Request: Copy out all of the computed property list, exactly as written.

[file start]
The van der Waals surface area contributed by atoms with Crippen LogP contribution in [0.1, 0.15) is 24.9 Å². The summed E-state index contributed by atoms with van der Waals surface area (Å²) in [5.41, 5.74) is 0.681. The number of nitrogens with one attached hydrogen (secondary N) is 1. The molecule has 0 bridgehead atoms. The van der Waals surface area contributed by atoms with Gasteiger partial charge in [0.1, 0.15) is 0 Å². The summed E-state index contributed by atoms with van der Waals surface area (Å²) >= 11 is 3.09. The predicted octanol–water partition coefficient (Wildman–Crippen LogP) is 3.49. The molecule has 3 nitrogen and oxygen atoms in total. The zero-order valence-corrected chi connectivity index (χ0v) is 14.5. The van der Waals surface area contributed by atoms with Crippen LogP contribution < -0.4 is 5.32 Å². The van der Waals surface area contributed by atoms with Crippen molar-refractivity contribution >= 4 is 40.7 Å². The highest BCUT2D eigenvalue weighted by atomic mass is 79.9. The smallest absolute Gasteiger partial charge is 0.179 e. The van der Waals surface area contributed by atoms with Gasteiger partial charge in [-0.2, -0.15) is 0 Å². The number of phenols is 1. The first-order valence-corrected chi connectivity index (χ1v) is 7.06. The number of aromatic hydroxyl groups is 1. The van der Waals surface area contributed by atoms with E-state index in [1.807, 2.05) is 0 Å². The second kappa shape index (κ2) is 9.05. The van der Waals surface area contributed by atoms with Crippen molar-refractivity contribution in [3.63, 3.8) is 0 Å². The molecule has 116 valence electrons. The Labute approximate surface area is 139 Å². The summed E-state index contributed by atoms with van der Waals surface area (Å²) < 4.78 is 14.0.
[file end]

The van der Waals surface area contributed by atoms with Crippen LogP contribution in [0.1, 0.15) is 24.9 Å². The summed E-state index contributed by atoms with van der Waals surface area (Å²) in [5.41, 5.74) is 0.681. The number of nitrogens with one attached hydrogen (secondary N) is 1. The molecule has 0 bridgehead atoms. The van der Waals surface area contributed by atoms with Gasteiger partial charge in [0.1, 0.15) is 0 Å². The summed E-state index contributed by atoms with van der Waals surface area (Å²) >= 11 is 3.09. The predicted octanol–water partition coefficient (Wildman–Crippen LogP) is 3.49. The molecule has 3 nitrogen and oxygen atoms in total. The zero-order valence-corrected chi connectivity index (χ0v) is 14.5. The van der Waals surface area contributed by atoms with Crippen LogP contribution < -0.4 is 5.32 Å². The van der Waals surface area contributed by atoms with Crippen molar-refractivity contribution >= 4 is 40.7 Å². The highest BCUT2D eigenvalue weighted by atomic mass is 79.9. The smallest absolute Gasteiger partial charge is 0.179 e. The van der Waals surface area contributed by atoms with Gasteiger partial charge in [-0.2, -0.15) is 0 Å². The number of phenols is 1. The first-order valence-corrected chi connectivity index (χ1v) is 7.06. The number of aromatic hydroxyl groups is 1. The van der Waals surface area contributed by atoms with E-state index in [1.807, 2.05) is 0 Å². The second kappa shape index (κ2) is 9.05. The van der Waals surface area contributed by atoms with Crippen molar-refractivity contribution in [3.63, 3.8) is 0 Å². The molecule has 116 valence electrons. The Labute approximate surface area is 139 Å². The summed E-state index contributed by atoms with van der Waals surface area (Å²) < 4.78 is 14.0.